Based on the various findings and the negative impacts caused by chaos in mining governance and licensing, the Corruption Eradication Commission (KPK) study provides many recommendations for improving Indonesia’s coal governance. First, controlling problematic mining areas (Non-CnC) and mining license located in conservation and protected forest areas. Second, curbing the Presidential Regulation on the moratorium on mining permits will be no more issuance of new mining licenses until all problematic licenses have resolved their problems.
Third, the Corruption Eradication Commission (KPK) asks the government to revitalize and develop a licensing database integrated with the one map policy that applies nationally, and the company registration system uses a single identity. Fourth, the Corruption Eradication Commission (KPK) recommends improving the mineral and coal mining sector’s licensing mechanism at the central and regional levels that are integrated nationally.
Fifth, to collect non-tax state revenue receivables (PNBP) and taxes, the Corruption Eradication Commission (KPK) coordinates with local governments. The Corruption Eradication Commission (KPK) asks the regional government to oblige Taxpayers Identification Number (NPWP) in mining production areas. The Corruption Eradication Commission (KPK) also asked the Director-General of Sea Transportation, Ministry of Transportation, not to issue sailing orders for mining licenses that have not paid off their financial obligations.
Based on several of the Corruption Eradication Commission (KPK) recommendations, the Ministry of Energy and Mineral Resources then issued the Minister of Energy and Mineral Resources Regulation Number 43 of 2015 concerning Evaluation Procedures for mining license issuance. Previously, the government had implemented a moratorium or temporary suspension of mining permits. From 2014 to April 2017, it was recorded that 776 coal mining licenses were revoked, with 3.6 million hectares.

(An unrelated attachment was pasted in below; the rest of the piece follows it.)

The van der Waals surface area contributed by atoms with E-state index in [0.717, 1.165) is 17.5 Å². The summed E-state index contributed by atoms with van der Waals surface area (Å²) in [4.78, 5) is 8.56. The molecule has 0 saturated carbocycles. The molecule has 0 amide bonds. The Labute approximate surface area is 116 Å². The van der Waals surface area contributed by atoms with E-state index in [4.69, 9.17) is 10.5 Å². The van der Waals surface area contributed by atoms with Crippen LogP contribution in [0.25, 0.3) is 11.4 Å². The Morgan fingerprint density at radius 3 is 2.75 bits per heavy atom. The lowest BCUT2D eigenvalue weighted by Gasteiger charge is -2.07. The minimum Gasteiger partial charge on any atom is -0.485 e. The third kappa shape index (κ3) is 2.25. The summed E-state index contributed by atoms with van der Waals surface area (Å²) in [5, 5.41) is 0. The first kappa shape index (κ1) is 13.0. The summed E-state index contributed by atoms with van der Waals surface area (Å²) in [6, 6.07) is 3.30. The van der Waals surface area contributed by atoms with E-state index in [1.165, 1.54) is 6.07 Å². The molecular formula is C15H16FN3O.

The remaining coal mining licenses until April 2017 reached 2,966 licenses. Of this number, around 52 percent are known to have expired in December 2016. The rest, namely 1,405 Mining Licenses, are still active. However, as many as 217 permits still have Non-CNC mining license status. “Regarding licenses that are still problematic, the government must immediately regulate these permits,” said the National Coordinator of PWYP Indonesia, Maryati Abdullah.
Besides, the Ministry of Energy and Mineral Resources is also trying to fix overlapping land uses by launching an integrated map system called ESDM One Map. Through this map in the form of a portal, the public can access various geospatial data on Indonesia’s energy and mineral resources sector online.
Some information is presented in the program: the geological potential ranging from minerals, coal, geothermal, solid bitumen, methane gas, and coal (Coal Bed Methane / CBM). Besides, there is also data on mining license areas, oil and gas working areas, and geothermal working areas. One map also contains data on forest areas and electricity information, including power plants, substations, transmission networks, and distribution networks.
This One map has been connected to Minerba One Map Indonesia (MOMI), built by the Directorate General of Mineral and Coal. With this map, provincial and district governments can see mining business permits in their respective areas so that the government can avoid overlapping among Mining License holders.
With these various mining governance reforms, the Corruption Eradication Commission (KPK) hopes that Indonesia’s natural resources can be managed much better. Indonesia is the five largest coal producers globally, with an average production of 440 million tons per year with proven reserves of 13.3 billion tons